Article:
source: documented-examples/trunk/dls-e/resources/ 36290

Last change on this file since 36290 was 36290, checked in by anupama, 3 months ago

DEC collection dls-e ported to GS3.

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1name=Development Library Subset collection
2.section_Title=section titles
4.document_text=entire documents
7shortDescription=<p>The Humanitarian Development Libraries represent a large collection of practical information aimed at helping reduce poverty, increasing human potential, and providing a practical and useful education for all. This subset contains about 25 publications--documents, reports, and periodical articles--in various areas of human development, from agricultural practice to economic policies, from water and sanitation to society and culture, from education to manufacturing, from disaster mitigation to micro-enterprises.</p>
9description0=<p>The editors of this collection are Human Info NGO, HumanityCD Ltd, and participating organizations. Contact us at Humanitarian and Development Libraries Project, Oosterveldiaan 196, B-2610 Antwerp, Belgium, Tel 32-3-448.05.54, Fax 32-3-449.75.74, email <a></a>.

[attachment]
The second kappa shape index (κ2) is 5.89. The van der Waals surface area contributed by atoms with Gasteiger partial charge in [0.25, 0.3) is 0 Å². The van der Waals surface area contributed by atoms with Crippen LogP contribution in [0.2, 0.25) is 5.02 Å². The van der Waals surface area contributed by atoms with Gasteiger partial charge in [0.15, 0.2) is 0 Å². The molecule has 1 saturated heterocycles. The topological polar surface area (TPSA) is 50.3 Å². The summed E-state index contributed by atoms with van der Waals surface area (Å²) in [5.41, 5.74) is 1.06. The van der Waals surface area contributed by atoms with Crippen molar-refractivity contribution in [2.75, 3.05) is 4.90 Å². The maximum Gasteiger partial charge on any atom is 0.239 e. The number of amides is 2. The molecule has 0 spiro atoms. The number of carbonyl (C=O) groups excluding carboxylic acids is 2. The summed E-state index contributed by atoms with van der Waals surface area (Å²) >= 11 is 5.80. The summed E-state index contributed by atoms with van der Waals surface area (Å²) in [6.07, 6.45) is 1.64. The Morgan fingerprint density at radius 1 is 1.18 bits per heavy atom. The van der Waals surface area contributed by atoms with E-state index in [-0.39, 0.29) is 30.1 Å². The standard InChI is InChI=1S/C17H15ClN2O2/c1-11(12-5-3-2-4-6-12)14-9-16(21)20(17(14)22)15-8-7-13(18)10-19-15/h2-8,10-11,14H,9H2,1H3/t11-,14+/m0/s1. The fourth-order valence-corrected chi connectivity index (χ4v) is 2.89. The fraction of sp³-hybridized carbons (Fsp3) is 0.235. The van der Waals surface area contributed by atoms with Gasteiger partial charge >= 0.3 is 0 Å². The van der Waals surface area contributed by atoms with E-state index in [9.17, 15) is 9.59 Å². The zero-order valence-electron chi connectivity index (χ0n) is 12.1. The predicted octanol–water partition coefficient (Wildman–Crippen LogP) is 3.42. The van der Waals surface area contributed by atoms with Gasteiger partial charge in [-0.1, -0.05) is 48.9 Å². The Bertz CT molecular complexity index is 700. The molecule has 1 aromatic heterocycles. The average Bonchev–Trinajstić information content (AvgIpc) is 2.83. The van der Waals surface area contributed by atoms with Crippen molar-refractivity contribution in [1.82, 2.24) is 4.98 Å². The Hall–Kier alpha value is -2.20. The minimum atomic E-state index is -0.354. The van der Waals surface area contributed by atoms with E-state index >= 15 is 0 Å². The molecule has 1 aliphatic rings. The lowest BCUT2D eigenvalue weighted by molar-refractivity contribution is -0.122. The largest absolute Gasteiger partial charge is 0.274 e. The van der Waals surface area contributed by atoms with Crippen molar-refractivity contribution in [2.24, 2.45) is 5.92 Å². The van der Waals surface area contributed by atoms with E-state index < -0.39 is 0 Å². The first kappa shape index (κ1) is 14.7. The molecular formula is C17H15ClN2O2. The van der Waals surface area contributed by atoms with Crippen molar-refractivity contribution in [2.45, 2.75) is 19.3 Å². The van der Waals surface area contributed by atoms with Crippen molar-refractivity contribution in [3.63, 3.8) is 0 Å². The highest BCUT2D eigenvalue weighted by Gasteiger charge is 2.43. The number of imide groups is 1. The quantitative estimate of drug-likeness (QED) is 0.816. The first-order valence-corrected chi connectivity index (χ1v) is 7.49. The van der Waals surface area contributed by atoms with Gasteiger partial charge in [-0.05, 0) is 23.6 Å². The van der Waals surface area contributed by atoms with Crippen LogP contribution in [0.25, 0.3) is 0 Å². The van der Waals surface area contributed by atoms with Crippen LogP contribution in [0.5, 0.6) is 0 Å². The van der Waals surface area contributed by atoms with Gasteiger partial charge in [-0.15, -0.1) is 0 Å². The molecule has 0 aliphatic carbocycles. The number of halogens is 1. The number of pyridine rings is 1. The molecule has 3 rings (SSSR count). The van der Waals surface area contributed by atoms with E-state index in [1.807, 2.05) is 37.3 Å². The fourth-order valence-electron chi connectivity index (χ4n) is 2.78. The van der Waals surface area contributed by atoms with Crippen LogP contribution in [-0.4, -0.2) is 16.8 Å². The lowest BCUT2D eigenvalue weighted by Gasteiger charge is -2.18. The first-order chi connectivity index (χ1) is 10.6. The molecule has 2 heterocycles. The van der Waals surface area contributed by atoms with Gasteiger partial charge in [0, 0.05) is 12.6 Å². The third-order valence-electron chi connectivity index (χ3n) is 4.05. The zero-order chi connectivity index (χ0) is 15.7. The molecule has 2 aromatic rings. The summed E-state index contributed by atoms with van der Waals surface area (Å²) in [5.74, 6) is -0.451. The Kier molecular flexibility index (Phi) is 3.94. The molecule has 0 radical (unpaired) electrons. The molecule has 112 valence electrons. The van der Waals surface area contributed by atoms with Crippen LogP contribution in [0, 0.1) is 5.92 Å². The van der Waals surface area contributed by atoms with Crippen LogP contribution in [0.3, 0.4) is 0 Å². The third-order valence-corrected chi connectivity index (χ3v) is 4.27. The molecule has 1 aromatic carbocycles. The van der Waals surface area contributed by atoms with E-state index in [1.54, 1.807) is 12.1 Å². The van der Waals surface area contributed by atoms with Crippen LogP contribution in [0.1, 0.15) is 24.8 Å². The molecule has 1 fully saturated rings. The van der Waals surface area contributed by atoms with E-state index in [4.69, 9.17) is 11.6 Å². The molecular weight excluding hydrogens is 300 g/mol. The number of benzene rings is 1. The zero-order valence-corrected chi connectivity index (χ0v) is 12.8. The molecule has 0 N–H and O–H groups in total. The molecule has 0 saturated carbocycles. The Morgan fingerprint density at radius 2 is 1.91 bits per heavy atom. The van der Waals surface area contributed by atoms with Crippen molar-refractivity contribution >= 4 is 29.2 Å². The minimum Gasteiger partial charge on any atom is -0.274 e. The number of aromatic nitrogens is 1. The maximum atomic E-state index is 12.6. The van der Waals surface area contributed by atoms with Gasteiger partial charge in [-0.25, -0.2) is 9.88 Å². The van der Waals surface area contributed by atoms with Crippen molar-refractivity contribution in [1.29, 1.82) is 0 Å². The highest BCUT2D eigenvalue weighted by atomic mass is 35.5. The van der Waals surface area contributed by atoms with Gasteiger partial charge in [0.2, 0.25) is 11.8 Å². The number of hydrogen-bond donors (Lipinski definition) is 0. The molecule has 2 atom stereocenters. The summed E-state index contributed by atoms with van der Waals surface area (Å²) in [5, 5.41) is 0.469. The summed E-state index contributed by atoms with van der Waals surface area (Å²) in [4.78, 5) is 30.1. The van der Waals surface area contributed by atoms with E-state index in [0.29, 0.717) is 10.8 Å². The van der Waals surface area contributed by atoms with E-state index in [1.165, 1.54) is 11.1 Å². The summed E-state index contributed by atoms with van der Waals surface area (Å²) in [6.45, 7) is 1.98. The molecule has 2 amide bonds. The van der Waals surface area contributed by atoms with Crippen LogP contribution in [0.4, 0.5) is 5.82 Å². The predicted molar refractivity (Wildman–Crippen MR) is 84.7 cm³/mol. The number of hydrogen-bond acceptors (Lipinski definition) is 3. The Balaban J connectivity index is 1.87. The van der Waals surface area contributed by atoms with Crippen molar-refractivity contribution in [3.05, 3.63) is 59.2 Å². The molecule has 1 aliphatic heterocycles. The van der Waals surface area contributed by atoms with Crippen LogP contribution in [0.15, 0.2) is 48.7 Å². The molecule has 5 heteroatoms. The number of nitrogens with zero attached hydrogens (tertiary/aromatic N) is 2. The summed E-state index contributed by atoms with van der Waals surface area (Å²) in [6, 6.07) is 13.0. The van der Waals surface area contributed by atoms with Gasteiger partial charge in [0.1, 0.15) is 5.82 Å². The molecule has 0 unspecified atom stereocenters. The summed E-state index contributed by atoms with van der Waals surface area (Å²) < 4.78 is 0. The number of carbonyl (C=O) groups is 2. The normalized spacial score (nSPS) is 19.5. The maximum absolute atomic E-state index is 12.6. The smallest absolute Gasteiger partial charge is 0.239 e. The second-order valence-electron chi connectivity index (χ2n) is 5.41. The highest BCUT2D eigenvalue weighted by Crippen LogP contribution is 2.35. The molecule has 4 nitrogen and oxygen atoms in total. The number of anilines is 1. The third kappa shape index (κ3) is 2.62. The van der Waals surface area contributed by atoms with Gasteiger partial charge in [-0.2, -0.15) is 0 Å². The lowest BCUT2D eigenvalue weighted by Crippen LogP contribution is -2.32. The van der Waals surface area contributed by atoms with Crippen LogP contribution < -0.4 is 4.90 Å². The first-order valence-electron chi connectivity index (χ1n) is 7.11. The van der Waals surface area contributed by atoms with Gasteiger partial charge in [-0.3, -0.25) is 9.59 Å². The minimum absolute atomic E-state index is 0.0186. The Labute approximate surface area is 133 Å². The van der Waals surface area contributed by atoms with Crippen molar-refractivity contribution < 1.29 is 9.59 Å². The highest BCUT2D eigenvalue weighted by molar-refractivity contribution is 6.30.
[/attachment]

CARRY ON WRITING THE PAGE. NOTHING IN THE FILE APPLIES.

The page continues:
11description1=<h3>How the collection works</h3><p>The DLS collection is fairly complex. If you're just starting out you might prefer to look at some other collections first (e.g. <a href="?c=documented-examples/wrdpdf-e&a=p&sa=about">Word and PDF demonstration</a>, or the <a href="?c=documented-examples/gsarch-e&a=p&sa=about">Greenstone Archives</a>, or the <a href="?c=documented-examples/image-e&a=p&sa=about">Simple Image collection</a>).</p>